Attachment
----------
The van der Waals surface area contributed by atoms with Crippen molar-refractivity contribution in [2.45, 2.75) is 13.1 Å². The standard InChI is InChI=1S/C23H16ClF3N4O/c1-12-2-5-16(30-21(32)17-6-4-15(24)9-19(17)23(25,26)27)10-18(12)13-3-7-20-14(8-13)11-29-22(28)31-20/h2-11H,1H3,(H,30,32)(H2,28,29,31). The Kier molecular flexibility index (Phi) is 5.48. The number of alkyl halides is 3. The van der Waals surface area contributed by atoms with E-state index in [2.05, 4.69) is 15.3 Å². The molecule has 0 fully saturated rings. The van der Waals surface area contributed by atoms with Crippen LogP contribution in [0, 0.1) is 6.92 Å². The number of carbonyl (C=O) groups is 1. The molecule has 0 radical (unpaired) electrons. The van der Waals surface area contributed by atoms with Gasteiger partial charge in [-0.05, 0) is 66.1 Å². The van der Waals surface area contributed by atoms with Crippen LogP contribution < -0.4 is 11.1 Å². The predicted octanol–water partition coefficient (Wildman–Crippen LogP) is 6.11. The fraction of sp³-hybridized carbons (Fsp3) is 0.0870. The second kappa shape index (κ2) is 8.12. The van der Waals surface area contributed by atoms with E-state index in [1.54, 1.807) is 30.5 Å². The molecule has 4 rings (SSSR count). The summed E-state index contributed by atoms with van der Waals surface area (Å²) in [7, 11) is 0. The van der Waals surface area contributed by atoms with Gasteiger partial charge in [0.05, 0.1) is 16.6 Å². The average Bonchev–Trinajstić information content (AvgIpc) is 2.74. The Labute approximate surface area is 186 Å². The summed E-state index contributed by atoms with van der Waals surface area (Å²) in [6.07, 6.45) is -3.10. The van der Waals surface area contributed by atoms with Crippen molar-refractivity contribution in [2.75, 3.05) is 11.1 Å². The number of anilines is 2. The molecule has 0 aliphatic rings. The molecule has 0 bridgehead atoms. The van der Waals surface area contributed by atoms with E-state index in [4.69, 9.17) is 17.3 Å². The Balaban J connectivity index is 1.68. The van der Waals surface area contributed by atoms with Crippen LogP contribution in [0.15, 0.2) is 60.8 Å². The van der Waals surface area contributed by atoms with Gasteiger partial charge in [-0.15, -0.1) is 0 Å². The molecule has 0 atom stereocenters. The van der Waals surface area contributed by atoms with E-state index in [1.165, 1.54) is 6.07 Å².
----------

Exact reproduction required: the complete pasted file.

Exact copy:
The van der Waals surface area contributed by atoms with Crippen molar-refractivity contribution in [2.45, 2.75) is 13.1 Å². The standard InChI is InChI=1S/C23H16ClF3N4O/c1-12-2-5-16(30-21(32)17-6-4-15(24)9-19(17)23(25,26)27)10-18(12)13-3-7-20-14(8-13)11-29-22(28)31-20/h2-11H,1H3,(H,30,32)(H2,28,29,31). The Kier molecular flexibility index (Phi) is 5.48. The number of alkyl halides is 3. The van der Waals surface area contributed by atoms with E-state index in [2.05, 4.69) is 15.3 Å². The molecule has 0 fully saturated rings. The van der Waals surface area contributed by atoms with Crippen LogP contribution in [0, 0.1) is 6.92 Å². The number of carbonyl (C=O) groups is 1. The molecule has 0 radical (unpaired) electrons. The van der Waals surface area contributed by atoms with Gasteiger partial charge in [-0.05, 0) is 66.1 Å². The van der Waals surface area contributed by atoms with Crippen LogP contribution < -0.4 is 11.1 Å². The predicted octanol–water partition coefficient (Wildman–Crippen LogP) is 6.11. The fraction of sp³-hybridized carbons (Fsp3) is 0.0870. The second kappa shape index (κ2) is 8.12. The van der Waals surface area contributed by atoms with E-state index in [1.54, 1.807) is 30.5 Å². The molecule has 4 rings (SSSR count). The summed E-state index contributed by atoms with van der Waals surface area (Å²) in [7, 11) is 0. The van der Waals surface area contributed by atoms with Gasteiger partial charge in [0.05, 0.1) is 16.6 Å². The average Bonchev–Trinajstić information content (AvgIpc) is 2.74. The Labute approximate surface area is 186 Å². The summed E-state index contributed by atoms with van der Waals surface area (Å²) in [6.07, 6.45) is -3.10. The van der Waals surface area contributed by atoms with Crippen molar-refractivity contribution in [2.75, 3.05) is 11.1 Å². The number of anilines is 2. The molecule has 0 aliphatic rings. The molecule has 0 bridgehead atoms. The van der Waals surface area contributed by atoms with E-state index in [4.69, 9.17) is 17.3 Å². The Balaban J connectivity index is 1.68. The van der Waals surface area contributed by atoms with Crippen LogP contribution in [0.15, 0.2) is 60.8 Å². The van der Waals surface area contributed by atoms with Gasteiger partial charge in [-0.15, -0.1) is 0 Å². The molecule has 0 atom stereocenters. The van der Waals surface area contributed by atoms with E-state index in [1.165, 1.54) is 6.07 Å².